Here are some facts relevant to this issue:
• Bullis is already sifting its applicants by suggesting a $3,500 annual contribution per child.
• Bullis is a public charter school, not a neighborhood school (in fact, it is not even located in the geographic area it will favor).
• The geographical area favored by Bullis is the LASD area that least needs extra academic help, with a median house price in excess of $3 million.
• LASD is about to open a newly refurbished public school for the very same Los Altos Hills neighborhood Bullis is now favoring.
• In order to open that neighborhood school, LASD approved new attendance boundaries displacing in excess of 500 children, with most of them being removed from their own neighborhood schools.
Obviously, Bullis' new enrollment procedure severely reduces opportunities for minorities. But it also renders those recent boundary decisions by LASD, which were made in the face of tremendous outrage and acrimony, unnecessary.
That's because the boundary changes were predicated on attendance projections that are now invalid. Now, thanks to the new Bullis attendance preference, certain schools will likely be outside their capacity guidelines again within a year or two.
Let me put it another way: The LASD board's sole intention with the boundary changes was to fill up the Bullis-Purissima site as a K-6 school by 2008. The board rejected any "gentler" means of implementing the new boundaries simply because a phased boundary change — as recommended by LASD's own superintendent — would not fill the classrooms at Bullis-Purissima fast enough to appease Los Altos Hills. Yet now, because of Bullis siphoning its attendance, that same school still might not even reach the minimal district attendance guidelines.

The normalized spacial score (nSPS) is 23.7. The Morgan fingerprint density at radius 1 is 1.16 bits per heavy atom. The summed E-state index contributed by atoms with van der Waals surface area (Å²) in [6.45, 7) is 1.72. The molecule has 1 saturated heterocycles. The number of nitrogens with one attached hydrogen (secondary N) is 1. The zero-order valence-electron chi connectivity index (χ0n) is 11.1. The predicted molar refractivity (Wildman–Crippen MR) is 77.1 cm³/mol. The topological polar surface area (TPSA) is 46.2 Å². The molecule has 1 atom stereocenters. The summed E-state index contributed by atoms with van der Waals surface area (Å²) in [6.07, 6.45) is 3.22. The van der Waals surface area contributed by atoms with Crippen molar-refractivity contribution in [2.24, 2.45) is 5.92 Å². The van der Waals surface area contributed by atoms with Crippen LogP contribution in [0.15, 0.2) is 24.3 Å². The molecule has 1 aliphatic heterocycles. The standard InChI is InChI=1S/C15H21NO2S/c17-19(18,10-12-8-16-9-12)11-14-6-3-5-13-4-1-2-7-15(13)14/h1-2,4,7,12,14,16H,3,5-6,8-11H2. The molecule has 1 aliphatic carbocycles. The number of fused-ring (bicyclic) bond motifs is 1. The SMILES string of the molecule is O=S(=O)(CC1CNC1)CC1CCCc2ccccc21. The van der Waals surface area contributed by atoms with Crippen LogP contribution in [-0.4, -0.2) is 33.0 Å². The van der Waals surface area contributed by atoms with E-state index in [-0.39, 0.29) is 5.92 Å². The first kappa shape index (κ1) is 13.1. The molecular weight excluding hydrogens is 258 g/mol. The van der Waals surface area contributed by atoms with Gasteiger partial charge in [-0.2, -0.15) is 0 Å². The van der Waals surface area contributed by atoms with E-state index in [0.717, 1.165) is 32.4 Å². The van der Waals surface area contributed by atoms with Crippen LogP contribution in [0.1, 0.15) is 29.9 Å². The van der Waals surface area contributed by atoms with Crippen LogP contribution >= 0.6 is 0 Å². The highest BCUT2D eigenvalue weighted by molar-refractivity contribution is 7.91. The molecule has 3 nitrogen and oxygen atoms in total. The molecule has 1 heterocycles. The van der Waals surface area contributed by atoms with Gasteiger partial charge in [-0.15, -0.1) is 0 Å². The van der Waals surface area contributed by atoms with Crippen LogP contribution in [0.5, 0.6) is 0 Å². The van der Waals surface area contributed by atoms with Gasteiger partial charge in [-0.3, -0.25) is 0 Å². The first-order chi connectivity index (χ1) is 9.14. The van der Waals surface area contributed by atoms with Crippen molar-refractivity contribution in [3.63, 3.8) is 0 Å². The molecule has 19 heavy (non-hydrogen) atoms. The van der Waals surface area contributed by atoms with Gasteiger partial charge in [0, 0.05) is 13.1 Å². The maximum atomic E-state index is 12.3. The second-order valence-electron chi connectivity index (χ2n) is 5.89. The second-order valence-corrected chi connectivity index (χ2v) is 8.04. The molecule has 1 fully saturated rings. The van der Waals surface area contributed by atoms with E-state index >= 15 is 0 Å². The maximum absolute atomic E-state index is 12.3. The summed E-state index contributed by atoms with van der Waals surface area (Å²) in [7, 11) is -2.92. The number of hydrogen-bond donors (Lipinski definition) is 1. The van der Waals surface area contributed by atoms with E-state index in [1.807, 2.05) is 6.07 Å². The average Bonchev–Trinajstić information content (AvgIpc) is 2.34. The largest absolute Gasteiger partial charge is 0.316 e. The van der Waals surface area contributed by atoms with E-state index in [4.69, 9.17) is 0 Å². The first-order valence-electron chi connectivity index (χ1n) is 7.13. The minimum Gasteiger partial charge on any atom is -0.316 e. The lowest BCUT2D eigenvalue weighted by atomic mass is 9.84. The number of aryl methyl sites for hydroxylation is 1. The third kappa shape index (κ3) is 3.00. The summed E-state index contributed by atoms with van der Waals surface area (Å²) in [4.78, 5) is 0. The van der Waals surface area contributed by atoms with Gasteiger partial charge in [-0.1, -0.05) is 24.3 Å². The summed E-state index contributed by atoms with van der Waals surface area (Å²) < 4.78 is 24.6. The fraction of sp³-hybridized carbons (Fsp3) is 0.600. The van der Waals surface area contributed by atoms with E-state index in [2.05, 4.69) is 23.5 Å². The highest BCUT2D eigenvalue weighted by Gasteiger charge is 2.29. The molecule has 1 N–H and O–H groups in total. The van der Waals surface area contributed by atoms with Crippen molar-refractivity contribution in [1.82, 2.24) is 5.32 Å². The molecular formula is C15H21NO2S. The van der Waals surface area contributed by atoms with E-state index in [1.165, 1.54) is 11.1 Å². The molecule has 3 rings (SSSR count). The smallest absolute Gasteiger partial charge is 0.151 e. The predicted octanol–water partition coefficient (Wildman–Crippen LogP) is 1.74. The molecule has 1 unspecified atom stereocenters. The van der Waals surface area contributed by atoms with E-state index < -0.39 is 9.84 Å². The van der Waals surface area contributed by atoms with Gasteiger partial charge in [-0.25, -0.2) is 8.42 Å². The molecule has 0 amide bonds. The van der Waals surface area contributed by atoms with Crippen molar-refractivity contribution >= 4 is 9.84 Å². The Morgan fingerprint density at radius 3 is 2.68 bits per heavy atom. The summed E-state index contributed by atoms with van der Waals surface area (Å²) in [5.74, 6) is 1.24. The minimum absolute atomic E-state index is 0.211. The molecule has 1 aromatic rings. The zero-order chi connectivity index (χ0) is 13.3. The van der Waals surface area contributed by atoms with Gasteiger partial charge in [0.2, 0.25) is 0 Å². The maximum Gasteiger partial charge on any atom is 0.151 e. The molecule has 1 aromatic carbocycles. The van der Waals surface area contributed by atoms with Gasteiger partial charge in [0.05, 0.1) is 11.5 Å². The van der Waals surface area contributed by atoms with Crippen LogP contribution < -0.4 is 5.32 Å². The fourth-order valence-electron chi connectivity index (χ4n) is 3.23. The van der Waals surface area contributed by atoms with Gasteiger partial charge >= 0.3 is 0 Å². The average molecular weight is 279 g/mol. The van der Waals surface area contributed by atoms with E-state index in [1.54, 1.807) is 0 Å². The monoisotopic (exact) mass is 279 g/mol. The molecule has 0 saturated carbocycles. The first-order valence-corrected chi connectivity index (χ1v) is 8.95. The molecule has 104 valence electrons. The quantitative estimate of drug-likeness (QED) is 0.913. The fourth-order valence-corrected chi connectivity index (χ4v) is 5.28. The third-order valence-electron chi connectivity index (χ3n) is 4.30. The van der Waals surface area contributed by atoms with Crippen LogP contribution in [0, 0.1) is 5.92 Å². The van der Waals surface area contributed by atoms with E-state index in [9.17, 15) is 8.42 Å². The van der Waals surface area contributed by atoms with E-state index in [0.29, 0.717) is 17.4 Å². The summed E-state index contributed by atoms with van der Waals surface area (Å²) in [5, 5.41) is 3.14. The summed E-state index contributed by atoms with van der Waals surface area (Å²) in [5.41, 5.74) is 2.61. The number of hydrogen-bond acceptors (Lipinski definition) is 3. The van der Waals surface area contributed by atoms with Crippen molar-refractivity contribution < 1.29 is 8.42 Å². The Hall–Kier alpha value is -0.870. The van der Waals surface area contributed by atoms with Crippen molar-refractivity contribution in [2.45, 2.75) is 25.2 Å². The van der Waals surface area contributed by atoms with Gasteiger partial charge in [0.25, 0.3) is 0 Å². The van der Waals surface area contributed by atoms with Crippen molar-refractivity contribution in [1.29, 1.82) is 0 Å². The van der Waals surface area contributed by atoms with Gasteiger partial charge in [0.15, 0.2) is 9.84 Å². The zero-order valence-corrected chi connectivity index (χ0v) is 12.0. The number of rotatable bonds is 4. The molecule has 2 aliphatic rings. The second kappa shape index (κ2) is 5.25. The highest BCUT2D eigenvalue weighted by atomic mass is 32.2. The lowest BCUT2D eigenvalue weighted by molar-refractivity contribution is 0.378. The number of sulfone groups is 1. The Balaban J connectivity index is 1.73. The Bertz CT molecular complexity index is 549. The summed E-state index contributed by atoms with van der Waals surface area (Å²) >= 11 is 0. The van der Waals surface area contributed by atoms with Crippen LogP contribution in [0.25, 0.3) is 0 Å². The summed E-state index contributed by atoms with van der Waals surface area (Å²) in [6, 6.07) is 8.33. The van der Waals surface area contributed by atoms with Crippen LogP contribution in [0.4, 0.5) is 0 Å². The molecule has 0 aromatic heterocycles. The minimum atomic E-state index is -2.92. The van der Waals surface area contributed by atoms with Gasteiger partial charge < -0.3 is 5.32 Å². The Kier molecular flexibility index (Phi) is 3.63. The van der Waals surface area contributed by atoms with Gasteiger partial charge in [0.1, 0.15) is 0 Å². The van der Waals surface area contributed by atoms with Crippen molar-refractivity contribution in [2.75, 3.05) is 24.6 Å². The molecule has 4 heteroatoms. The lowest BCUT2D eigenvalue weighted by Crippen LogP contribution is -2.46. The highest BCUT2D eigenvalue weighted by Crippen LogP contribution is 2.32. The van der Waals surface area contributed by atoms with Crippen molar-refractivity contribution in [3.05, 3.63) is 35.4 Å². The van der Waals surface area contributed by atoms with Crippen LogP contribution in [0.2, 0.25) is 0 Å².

As it is, students in the northern part of the school district stand to be ripped abruptly from their schools in fall 2008 — and we may see a repeat in the near future — all in an attempt to fill this school in a neighborhood that will also be reaping most of the benefits from another district-housed public school, Bullis.
Two "neighborhood" schools will serve the sparsely populated Bullis-Purissima area, while the 500 displaced children won't even have one.
It is really time for LASD, Bullis, the Board of Education and their respective cities to sort out this mess once and for all. While that happens, the Los Altos School District should immediately put a moratorium on both reopening the Bullis-Purissima School and on implementing the new boundaries.
While I want my fourth grade son to develop a large and diverse vocabulary, I'd prefer he starts with words like "democracy," "equality" and "justice," rather than "plutocracy."
This story contains 524 words.
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